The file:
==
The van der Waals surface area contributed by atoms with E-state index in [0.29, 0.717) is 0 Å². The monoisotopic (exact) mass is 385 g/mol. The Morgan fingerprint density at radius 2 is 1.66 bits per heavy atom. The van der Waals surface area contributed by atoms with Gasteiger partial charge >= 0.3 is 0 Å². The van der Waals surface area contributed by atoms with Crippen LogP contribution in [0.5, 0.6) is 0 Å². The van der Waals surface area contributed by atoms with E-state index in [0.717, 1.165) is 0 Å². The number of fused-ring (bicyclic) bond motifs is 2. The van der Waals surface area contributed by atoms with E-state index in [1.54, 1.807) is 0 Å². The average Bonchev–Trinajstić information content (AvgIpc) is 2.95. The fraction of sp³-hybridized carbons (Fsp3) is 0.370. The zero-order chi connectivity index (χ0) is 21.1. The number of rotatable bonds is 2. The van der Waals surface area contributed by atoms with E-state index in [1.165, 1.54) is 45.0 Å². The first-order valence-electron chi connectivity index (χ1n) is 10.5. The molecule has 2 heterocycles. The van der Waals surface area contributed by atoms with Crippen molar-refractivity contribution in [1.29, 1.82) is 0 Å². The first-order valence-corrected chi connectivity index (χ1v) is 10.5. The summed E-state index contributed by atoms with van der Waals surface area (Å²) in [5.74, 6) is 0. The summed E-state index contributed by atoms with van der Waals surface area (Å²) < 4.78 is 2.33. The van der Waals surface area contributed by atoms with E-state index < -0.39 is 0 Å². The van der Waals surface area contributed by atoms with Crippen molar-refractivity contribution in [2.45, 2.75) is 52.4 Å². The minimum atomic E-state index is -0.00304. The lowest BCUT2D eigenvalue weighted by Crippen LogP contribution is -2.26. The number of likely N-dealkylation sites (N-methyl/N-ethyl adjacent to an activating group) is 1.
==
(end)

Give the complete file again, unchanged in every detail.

The van der Waals surface area contributed by atoms with E-state index in [0.29, 0.717) is 0 Å². The monoisotopic (exact) mass is 385 g/mol. The Morgan fingerprint density at radius 2 is 1.66 bits per heavy atom. The van der Waals surface area contributed by atoms with Gasteiger partial charge >= 0.3 is 0 Å². The van der Waals surface area contributed by atoms with Crippen LogP contribution in [0.5, 0.6) is 0 Å². The van der Waals surface area contributed by atoms with E-state index in [0.717, 1.165) is 0 Å². The number of fused-ring (bicyclic) bond motifs is 2. The van der Waals surface area contributed by atoms with E-state index in [1.54, 1.807) is 0 Å². The average Bonchev–Trinajstić information content (AvgIpc) is 2.95. The fraction of sp³-hybridized carbons (Fsp3) is 0.370. The zero-order chi connectivity index (χ0) is 21.1. The number of rotatable bonds is 2. The van der Waals surface area contributed by atoms with E-state index in [1.165, 1.54) is 45.0 Å². The first-order valence-electron chi connectivity index (χ1n) is 10.5. The molecule has 2 heterocycles. The van der Waals surface area contributed by atoms with Crippen molar-refractivity contribution in [1.29, 1.82) is 0 Å². The first-order valence-corrected chi connectivity index (χ1v) is 10.5. The summed E-state index contributed by atoms with van der Waals surface area (Å²) in [5.74, 6) is 0. The summed E-state index contributed by atoms with van der Waals surface area (Å²) < 4.78 is 2.33. The van der Waals surface area contributed by atoms with E-state index < -0.39 is 0 Å². The van der Waals surface area contributed by atoms with Crippen molar-refractivity contribution in [2.45, 2.75) is 52.4 Å². The minimum atomic E-state index is -0.00304. The lowest BCUT2D eigenvalue weighted by Crippen LogP contribution is -2.26. The number of likely N-dealkylation sites (N-methyl/N-ethyl adjacent to an activating group) is 1.